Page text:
The exhibits at the library were of the history of West Africa, 

as well as a presentation of the Book of Alice in Wonderland, different editions and displays of creative springboard items related to the story of such world wide fame.  Neither exhibit measured up to the ones I had enjoyed there in the past.  The Africa focused more on the history of the music, than on what I would have found, a more in depth history of the countries represented in the exhibit.  As for the ‘Alice,’ presentation, I felt that although they displayed lots of different editions of the tale, they did not have enough unique items to make it the imaginative presentation I would have liked.  Maybe some example of video renditions of the story might have been a nice added feature.  I am not a curator, and this exhibit was about the ‘book’ and the characters in it.  So who am I to say? 
The description of the 'ALICE' exhibit

Entry to the 'ALICE' exhibit

After enjoying the British Library, I was off to Gatwick and a 10PM to Dubai and then Mumbai on New Year’s Eve, traveling east where welcoming the New Year had already happened, heading toward a new adventure.  

Thursday, January 21, 2016



Upon my return home in South Florida, I had rush down to Trinidad for my Grandson’s Birthday (we have a rule, no pictures of the little kid until he is old enough to decide himself to be on social media) .
An airplane birthday cake

Presents: and airplane and airplane books

Dancing Stilt men at the University of West Indies
Education Fair

  Then it was the beautiful wedding of my dear neighbor Layton to her to her true love Jimmy. 
Layton, the beautiful bride

The bride and groom(Jimmy) and the maid of honor.
Kelly, with part of the wedding party.

Next, it was time to make my semi-annual to visit to my dear friend Joan who lives just north of Asheville, North Carolina.   The drive is about 1200 miles, however prior to my leaving, there had been a big storm which caused major flooding along south eastern I95, the major north/south highway on the east coast of the US.  So I decided to travel the more inland route, I75, to northern Georgia, and east across Western North Carolina to Hendersonville, then north to Joan’s just north of the small village of Barnardsville. 

This also gave me an opportunity to visit with my friends Joe and Claudia who reside with their menagerie of dogs and cats in the very north Georgia town of Hiawassee.
Kara and Missy on the porch in their winter coats

Mittens, Red is hiding.

After a brief visit with my friends, I headed north and east.  Entering North Carolina State Road 64 East, which headed toward Hendersonville. As I drove, I realized I was traveling on an Appalachian Mountains road.  It was a higher, more curvaceous road than I had driven on in a long time.  Although I entered the road during the mid morning, the dim, thick forest shrouded my way.  Soon the road became cavernous, a crescendo of tree colored leaves hung over the highway; cranberry red, pumpkin orange, amber, corn cob yellow, pine tree green, and some elusive coral leaves undecided on whether to be red or orange. Rays of light filtered through the thick forest creating dappled beams on the road ahead.  Was this the kind of forbidding forest, which enveloped storybook characters who ventured into the deep dank woods in tales of old?  I wasn’t sure.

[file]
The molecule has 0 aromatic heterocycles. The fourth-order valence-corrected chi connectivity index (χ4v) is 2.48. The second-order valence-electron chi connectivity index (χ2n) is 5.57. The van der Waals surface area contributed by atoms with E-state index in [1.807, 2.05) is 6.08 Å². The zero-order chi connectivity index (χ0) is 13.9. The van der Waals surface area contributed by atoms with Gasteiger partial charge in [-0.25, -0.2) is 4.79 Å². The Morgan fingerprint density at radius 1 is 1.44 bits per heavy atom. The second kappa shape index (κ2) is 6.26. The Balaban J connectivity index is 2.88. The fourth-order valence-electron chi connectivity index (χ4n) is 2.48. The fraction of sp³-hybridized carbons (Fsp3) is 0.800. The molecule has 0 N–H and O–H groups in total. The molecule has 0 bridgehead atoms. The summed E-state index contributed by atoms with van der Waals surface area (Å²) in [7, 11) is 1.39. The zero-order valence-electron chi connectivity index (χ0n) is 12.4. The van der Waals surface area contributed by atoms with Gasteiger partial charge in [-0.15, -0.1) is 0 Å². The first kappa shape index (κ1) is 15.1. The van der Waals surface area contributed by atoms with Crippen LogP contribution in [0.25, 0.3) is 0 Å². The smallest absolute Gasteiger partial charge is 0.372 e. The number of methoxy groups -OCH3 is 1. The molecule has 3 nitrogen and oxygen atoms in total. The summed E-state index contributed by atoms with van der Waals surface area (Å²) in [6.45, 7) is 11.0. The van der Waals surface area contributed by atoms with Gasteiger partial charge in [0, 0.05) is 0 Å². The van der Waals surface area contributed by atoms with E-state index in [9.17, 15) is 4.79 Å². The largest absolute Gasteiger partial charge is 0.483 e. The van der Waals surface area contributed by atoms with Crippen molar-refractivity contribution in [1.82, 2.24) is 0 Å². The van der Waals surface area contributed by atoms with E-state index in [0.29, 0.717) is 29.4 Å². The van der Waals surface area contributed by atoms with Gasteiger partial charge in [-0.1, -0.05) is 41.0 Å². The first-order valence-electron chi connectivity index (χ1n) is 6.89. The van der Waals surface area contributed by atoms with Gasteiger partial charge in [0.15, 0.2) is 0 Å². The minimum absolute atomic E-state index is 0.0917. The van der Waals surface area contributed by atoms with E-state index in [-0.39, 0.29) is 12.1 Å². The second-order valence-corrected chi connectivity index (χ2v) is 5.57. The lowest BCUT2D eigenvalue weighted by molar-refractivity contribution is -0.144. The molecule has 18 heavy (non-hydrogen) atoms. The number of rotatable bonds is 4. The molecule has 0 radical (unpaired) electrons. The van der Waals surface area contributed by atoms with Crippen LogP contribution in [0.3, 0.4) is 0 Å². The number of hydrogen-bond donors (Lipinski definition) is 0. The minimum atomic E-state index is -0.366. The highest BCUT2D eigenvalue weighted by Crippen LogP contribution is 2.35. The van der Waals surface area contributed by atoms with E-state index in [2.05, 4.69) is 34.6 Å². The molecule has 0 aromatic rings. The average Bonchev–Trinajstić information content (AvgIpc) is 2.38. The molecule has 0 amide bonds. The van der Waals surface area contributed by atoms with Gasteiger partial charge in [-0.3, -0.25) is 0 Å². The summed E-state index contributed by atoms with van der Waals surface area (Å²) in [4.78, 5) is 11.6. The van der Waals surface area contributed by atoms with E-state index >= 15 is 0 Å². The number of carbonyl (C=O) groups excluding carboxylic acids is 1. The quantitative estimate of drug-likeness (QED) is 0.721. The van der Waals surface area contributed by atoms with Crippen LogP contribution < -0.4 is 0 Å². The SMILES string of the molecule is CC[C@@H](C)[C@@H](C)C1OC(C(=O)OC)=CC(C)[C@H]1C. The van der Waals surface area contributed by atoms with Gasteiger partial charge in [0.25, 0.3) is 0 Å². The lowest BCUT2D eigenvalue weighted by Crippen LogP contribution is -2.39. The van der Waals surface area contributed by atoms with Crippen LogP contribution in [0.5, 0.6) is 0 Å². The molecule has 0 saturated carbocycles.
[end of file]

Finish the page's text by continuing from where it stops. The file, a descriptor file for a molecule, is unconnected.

the trees closing in

Forest colors

Bridal Veil Falls

A mountain stream

 I was delighted to reach the lovely Highlands and make the turn to Cashers, two mountain villages I had not visited in over forty years.  The development around these communities forced much of the foliage a bit back from the road and the route to become more welcoming. As soon as I neared Hendersonville, with a sigh of relief, I called my friend Hester with whom I was spending the evening.  
Halloween Pumpkins

Highlands store decked out for the holiday

Highlands Inn 

Another main street Inn


Hester, my daughter’s Godmother, met me in front of the Hendersonville Fresh Market. An octogenarian going on fifteen, there she stood by the side of her car, wearing dangling pumpkin earrings and a white shirt with a the picture of a black ghost on which was imprinted ‘BOO.’    Over a great dinner, we shared our news of the last six months.  The next morning off I went to Joan’s to spend a week with my dear friend.  Joan is a comfortable and wise person with whom I share over 50 years of history.
Joan being silly

On a day when Joan had some personal appointments, I visited with another mountain friend, Yame. 
Yame and I at lunch

During my return home, I again stopped at Joe and Claudia’s with whom I enjoyed a great day in Helen, Georgia, a replica of an Alpine village.  
A local windmill

Claudia, Joe, and me

Art on a building

A town view

Joe and Claudia being silly

My final two stops were Mount Dora for a short visit with my old friends of many years, Paul and Jo Anne White, and in Orlando to visit with another dear friend Sue Moss.  Soon I was home again; glad to relax in my own personal space. 

Minnon hay stackes with tire and hubcap eyes in a field in Georgia